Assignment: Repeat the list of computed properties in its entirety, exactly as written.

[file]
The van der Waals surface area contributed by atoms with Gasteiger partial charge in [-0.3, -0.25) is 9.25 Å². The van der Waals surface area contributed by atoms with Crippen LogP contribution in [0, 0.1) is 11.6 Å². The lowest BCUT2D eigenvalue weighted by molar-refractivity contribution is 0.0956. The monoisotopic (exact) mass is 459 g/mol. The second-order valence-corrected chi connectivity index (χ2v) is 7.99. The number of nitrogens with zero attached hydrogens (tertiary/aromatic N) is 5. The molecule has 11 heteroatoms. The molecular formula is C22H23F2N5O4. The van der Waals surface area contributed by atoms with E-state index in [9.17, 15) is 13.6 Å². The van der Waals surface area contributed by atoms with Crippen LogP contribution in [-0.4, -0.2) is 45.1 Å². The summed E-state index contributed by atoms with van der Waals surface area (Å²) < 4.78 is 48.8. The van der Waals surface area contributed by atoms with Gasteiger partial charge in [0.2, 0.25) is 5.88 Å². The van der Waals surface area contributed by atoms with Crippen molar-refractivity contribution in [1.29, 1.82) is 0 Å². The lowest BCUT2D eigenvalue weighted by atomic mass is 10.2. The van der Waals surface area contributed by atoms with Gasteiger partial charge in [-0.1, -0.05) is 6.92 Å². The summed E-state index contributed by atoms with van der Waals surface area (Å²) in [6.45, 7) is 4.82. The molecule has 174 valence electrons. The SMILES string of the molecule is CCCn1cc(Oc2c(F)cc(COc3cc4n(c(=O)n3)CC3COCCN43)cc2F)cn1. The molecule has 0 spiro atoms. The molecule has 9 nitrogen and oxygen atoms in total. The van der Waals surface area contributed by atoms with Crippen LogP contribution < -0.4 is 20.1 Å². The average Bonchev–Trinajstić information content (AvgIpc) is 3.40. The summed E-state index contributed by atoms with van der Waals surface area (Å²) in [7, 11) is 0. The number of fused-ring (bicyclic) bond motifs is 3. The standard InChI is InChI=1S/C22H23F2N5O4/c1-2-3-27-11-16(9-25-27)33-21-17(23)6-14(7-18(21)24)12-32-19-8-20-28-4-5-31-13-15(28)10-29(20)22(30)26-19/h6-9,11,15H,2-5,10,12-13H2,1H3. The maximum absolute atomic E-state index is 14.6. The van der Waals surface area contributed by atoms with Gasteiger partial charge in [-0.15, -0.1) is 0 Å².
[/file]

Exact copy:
The van der Waals surface area contributed by atoms with Gasteiger partial charge in [-0.3, -0.25) is 9.25 Å². The van der Waals surface area contributed by atoms with Crippen LogP contribution in [0, 0.1) is 11.6 Å². The lowest BCUT2D eigenvalue weighted by molar-refractivity contribution is 0.0956. The monoisotopic (exact) mass is 459 g/mol. The second-order valence-corrected chi connectivity index (χ2v) is 7.99. The number of nitrogens with zero attached hydrogens (tertiary/aromatic N) is 5. The molecule has 11 heteroatoms. The molecular formula is C22H23F2N5O4. The van der Waals surface area contributed by atoms with E-state index in [9.17, 15) is 13.6 Å². The van der Waals surface area contributed by atoms with Crippen LogP contribution in [-0.4, -0.2) is 45.1 Å². The summed E-state index contributed by atoms with van der Waals surface area (Å²) < 4.78 is 48.8. The van der Waals surface area contributed by atoms with Gasteiger partial charge in [0.2, 0.25) is 5.88 Å². The van der Waals surface area contributed by atoms with Crippen molar-refractivity contribution in [1.29, 1.82) is 0 Å². The lowest BCUT2D eigenvalue weighted by atomic mass is 10.2. The van der Waals surface area contributed by atoms with Gasteiger partial charge in [-0.1, -0.05) is 6.92 Å². The summed E-state index contributed by atoms with van der Waals surface area (Å²) in [6.45, 7) is 4.82. The molecule has 174 valence electrons. The SMILES string of the molecule is CCCn1cc(Oc2c(F)cc(COc3cc4n(c(=O)n3)CC3COCCN43)cc2F)cn1. The molecule has 0 spiro atoms. The molecule has 9 nitrogen and oxygen atoms in total. The van der Waals surface area contributed by atoms with Crippen LogP contribution < -0.4 is 20.1 Å². The average Bonchev–Trinajstić information content (AvgIpc) is 3.40. The summed E-state index contributed by atoms with van der Waals surface area (Å²) in [7, 11) is 0. The number of fused-ring (bicyclic) bond motifs is 3. The standard InChI is InChI=1S/C22H23F2N5O4/c1-2-3-27-11-16(9-25-27)33-21-17(23)6-14(7-18(21)24)12-32-19-8-20-28-4-5-31-13-15(28)10-29(20)22(30)26-19/h6-9,11,15H,2-5,10,12-13H2,1H3. The maximum absolute atomic E-state index is 14.6. The van der Waals surface area contributed by atoms with Gasteiger partial charge in [-0.15, -0.1) is 0 Å².